Good leaders are effective communicators. To be an effective communicator, a leader has to be an active listener. There are four guidelines for being an active listener when someone is speaking: being empathetic, giving your full attention, refraining from judgment, and positively responding.
1. Be Empathetic
Active listening begins with empathy. A person who is empathetic can see things from another person's point of view instead of solely considering things from their own viewpoint. Empathetic listening helps improve understanding, respect and trust. Listening in an empathetic way helps reduce tension. Empathy can be difficult because of personal issues, struggles and problems. Being empathetic can require a great deal of patience and practice. With empathy, leaders can be more caring and understanding and tense discussions can be deescalated.
2. Give your Full Attention
Focusing on what a speaker is saying is important and it sometimes requires discipline. With technology and other means of distraction, it is easy for listeners to make speakers feel like they are not paying attention to them. Active listening is about remaining focused on the speaker and listeners should refraining from watching the clock and moving around. Devices should be put away so that a speaker knows that they have the listener's full attention. Active listening is about being fully present. It is about paying attention to words and body language. An important part of actively listening is giving the speaker undivided attention and being mindful to what is being said.
3. Refrain from Judgments
Another essential part of active listening is suspending judgment. Speakers who feel judged by counterpoints and disagreements may feel reluctant to finish their points and might feel that their environment is not a safe place to share. When leaders judge, they expose their lack of maturity and their difficulty in welcoming differences of opinions. Great leaders welcome different opinions and ideas. They seek to listen to understand. They also listen without any assumptions about why a speaking is saying certain things or speaking in a certain tone. They treat other people's opinions with compassion and with respect.
4. Respond to Show Understanding
A person can give subtle responses to what a speaker says including through smiling and making eye contact. More direct ways to respond to speakers are through asking questions and verifying understanding. Relevant questions help listeners develop more interest in what the speaker is saying. They help show that the listeners were paying attention. Questions also help listeners learn more about the topic and questions can help build rapport. Another way of responding as an active listener is by clarifying points. Shared understanding is essential to a conversation. Paraphrasing and summarizing a point can help clarify understanding and can help halt miscommunication and conflict.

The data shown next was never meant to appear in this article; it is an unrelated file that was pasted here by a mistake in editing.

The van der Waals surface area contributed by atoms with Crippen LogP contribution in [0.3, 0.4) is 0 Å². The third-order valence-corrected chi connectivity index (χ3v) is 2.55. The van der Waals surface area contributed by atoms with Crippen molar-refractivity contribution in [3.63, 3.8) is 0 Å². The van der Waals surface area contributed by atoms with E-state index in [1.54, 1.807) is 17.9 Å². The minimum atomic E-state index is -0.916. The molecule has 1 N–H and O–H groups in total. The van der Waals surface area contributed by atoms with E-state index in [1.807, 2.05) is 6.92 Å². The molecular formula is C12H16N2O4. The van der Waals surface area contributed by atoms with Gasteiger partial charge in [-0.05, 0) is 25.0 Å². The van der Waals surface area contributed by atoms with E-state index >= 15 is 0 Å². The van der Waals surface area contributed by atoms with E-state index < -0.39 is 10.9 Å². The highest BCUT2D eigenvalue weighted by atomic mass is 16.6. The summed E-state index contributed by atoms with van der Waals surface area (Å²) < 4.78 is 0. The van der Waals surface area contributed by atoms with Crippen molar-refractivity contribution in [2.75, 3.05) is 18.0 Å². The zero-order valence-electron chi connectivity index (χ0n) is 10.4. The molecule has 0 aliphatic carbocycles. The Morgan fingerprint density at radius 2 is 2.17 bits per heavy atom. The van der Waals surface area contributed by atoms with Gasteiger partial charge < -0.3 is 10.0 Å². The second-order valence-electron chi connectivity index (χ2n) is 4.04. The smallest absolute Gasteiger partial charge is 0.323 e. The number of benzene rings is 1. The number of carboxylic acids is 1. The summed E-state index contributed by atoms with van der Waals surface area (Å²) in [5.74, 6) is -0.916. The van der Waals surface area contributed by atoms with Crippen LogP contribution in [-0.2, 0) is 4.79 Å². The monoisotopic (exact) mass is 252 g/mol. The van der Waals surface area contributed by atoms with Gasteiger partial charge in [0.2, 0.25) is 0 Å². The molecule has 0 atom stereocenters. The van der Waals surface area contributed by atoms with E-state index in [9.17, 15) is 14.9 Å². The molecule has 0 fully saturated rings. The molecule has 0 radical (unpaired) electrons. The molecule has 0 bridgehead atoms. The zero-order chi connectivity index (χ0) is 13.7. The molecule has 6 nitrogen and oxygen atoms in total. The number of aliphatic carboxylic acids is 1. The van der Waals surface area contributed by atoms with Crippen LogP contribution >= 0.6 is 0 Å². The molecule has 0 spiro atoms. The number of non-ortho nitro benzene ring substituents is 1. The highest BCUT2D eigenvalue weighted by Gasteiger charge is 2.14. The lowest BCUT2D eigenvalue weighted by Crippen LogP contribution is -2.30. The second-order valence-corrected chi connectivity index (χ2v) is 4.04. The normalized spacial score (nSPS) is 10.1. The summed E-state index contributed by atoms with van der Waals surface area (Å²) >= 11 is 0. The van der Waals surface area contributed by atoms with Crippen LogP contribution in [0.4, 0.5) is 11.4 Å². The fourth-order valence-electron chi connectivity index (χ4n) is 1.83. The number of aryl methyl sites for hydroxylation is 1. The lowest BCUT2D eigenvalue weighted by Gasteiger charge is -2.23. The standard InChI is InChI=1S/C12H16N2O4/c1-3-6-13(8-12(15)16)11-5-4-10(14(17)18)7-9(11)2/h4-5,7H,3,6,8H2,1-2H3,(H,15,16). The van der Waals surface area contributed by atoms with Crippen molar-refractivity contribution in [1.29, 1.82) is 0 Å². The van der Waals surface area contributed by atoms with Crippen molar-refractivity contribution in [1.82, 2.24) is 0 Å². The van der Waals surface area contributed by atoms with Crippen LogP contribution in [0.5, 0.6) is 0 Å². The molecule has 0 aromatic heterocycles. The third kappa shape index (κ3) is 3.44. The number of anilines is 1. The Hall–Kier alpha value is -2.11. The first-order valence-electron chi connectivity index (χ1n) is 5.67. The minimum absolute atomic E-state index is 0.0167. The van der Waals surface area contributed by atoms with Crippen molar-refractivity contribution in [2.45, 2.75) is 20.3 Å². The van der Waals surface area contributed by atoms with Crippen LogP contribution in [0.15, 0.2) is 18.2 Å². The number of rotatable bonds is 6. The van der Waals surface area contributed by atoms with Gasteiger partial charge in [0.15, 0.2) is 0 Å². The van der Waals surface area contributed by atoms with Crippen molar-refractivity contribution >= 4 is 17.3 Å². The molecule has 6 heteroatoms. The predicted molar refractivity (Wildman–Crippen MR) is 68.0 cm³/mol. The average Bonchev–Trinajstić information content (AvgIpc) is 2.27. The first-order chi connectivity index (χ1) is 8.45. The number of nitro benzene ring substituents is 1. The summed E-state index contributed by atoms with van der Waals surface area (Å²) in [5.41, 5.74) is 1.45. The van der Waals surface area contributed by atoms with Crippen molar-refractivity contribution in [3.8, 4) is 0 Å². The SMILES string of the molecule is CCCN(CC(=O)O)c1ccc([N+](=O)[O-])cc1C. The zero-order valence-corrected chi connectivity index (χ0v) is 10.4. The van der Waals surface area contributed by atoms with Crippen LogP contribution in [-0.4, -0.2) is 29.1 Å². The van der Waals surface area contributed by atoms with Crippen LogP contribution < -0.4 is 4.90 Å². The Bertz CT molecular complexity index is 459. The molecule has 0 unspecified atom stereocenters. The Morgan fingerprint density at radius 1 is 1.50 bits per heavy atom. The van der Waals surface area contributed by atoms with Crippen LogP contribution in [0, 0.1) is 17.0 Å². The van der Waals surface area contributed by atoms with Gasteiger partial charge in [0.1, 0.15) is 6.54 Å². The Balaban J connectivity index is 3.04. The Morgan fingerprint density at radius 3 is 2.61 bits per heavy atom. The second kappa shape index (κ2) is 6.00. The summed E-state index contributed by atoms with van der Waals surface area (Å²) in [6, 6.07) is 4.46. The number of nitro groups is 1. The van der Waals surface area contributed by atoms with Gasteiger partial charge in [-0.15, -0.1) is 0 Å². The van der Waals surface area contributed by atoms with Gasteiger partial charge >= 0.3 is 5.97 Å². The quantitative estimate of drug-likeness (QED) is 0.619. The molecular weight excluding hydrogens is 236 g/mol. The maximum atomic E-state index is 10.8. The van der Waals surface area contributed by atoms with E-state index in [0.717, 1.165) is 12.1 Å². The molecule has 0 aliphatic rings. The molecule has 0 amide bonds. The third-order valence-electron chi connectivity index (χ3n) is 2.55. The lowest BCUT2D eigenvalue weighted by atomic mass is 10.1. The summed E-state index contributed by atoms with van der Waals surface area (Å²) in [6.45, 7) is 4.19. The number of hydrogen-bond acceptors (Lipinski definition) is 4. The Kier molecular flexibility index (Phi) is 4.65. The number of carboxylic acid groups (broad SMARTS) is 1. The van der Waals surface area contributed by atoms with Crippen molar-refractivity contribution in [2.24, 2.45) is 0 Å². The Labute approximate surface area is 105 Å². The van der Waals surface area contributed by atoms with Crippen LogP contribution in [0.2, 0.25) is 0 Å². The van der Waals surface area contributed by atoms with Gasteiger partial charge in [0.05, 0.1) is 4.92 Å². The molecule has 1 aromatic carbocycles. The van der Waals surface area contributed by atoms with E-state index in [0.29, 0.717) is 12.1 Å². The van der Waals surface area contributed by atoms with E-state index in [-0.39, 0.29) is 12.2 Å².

Leaders who are active listeners will be able to enjoy the benefits of improved relationships, less stress and frustration, more compassion and a broader understanding of others. Being empathetic, paying attention to others, avoiding judgment and being responsive all help make leaders effective and active listeners.
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Some employees just aren’t into their jobs.
In fact, that may be true for most of them. The Gallup organization, which regularly measures employee engagement across the country, reports that just 32 percent of employees say they are enthusiastic about and committed to their work and workplace.
It doesn’t have to be that way, though, says Kerry Alison Wekelo, author of Culture Infusion: 9 Principles to Create and Maintain a Thriving Organizational Culture (www.kerryalison.com). With the right approach, she says, business leaders can improve their corporate culture and motivate employees to perform at their highest capacity.
“Successful leaders are the ones who intentionally use their behavior as a positive example,” Wekelo says. “If you expect employees to work overtime for important deadlines, for example, they are much more inclined to do their best if you also stay and work the overtime.”
To really get those employees engaged, a leader also must commit to supporting the growth of people and not just systems, products or processes, says Wekelo, who is managing director of human resources and operations for Actualize Consulting.
Here are four ways she says leaders can do that:
10/27/2017 0 Comments